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Kingsferry Bridge denied English Heritage listed status after bid by Iwade Parish Council

By Andy Gray

The Kingsferry Bridge has been denied English Heritage status.

It follows an application by Iwade Parish Council to have the landmark crossing listed.

Members made the request after unsubstantiated reports the bridge’s concrete might be eroding.

Ship passing under the Kingsferry Bridge
Ship passing under the Kingsferry Bridge

In turning down the bid, an English Heritage spokesman said the 55-year-old crossing did not fall into the categories used to determine sites most in need of protection.

James Hunt, the council’s chairman, said: “It’s a shame they haven’t taken the decision to list it, but I completely understand.

“Hopefully, as a parish council, we will continue to see what can be done locally to protect the bridge for future generations.”

According to the Heritage spokesman, Kingsferry Bridge needed to satisfy three categories used by the Department for Culture, Media and Sport to earn listed status.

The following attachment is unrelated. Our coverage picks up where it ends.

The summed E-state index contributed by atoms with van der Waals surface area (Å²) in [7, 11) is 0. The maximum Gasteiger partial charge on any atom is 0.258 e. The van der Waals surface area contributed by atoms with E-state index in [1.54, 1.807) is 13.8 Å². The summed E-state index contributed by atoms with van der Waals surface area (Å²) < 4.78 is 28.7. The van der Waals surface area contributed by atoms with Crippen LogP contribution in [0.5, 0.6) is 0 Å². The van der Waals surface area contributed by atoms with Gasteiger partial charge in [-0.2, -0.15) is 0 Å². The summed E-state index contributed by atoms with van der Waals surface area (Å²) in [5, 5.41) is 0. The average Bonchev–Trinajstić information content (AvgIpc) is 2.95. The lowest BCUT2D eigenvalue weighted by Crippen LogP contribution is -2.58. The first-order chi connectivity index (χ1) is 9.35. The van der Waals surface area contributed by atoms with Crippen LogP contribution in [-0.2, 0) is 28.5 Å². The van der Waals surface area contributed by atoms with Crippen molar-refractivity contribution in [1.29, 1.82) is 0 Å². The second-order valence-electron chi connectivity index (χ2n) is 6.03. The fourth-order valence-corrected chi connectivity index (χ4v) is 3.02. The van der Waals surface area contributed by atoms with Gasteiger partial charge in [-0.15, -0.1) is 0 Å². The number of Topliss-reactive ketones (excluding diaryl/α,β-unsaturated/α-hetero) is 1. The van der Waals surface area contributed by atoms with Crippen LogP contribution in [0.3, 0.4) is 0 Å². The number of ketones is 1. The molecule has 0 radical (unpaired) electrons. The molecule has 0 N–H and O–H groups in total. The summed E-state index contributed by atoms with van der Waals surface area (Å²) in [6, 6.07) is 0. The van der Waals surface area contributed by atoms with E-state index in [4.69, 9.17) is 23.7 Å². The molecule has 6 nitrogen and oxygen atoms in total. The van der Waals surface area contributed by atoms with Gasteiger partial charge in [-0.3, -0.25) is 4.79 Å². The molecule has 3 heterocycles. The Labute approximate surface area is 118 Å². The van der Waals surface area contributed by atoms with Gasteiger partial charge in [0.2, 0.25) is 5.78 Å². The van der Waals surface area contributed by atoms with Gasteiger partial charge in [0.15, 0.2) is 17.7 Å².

It was noted that the bridge was not “under serious threat of demolition or major alteration”.

The Kingsferry Bridge under constructuion in 1959
The Kingsferry Bridge under constructuion in 1959

“The threshold for listing buildings and structures dating from or after 1945 is particularly high,” the spokesman said.

She also said the bridge did not have “evident significance” to make it worthy of inclusion on the list.

Mr Hunt said the council would continue to investigate claims of the bridge’s erosion as part of a continued push for its recognition.

“The Kingsferry Bridge is a major landmark, not just for the Island and surrounding areas, but Swale as a whole,” he said. “It’s part of the history of the borough.”

James Hunt, Iwade resident and chairman of the village parish council
James Hunt, Iwade resident and chairman of the village parish council

The Kingsferry Bridge was opened in 1960. It replaced a cantilever structure which was regularly hit boats, many of which were pulp vessels heading for Ridham Dock.

The collisions meant the Island was cut off from the mainland for days – sometimes longer.

Delays had a serious impact on Sheppey’s finances, preventing urgent food supplies and patients could not be transported to hospital.

Trains were cancelled and children attending mainland schools had to remain at home.

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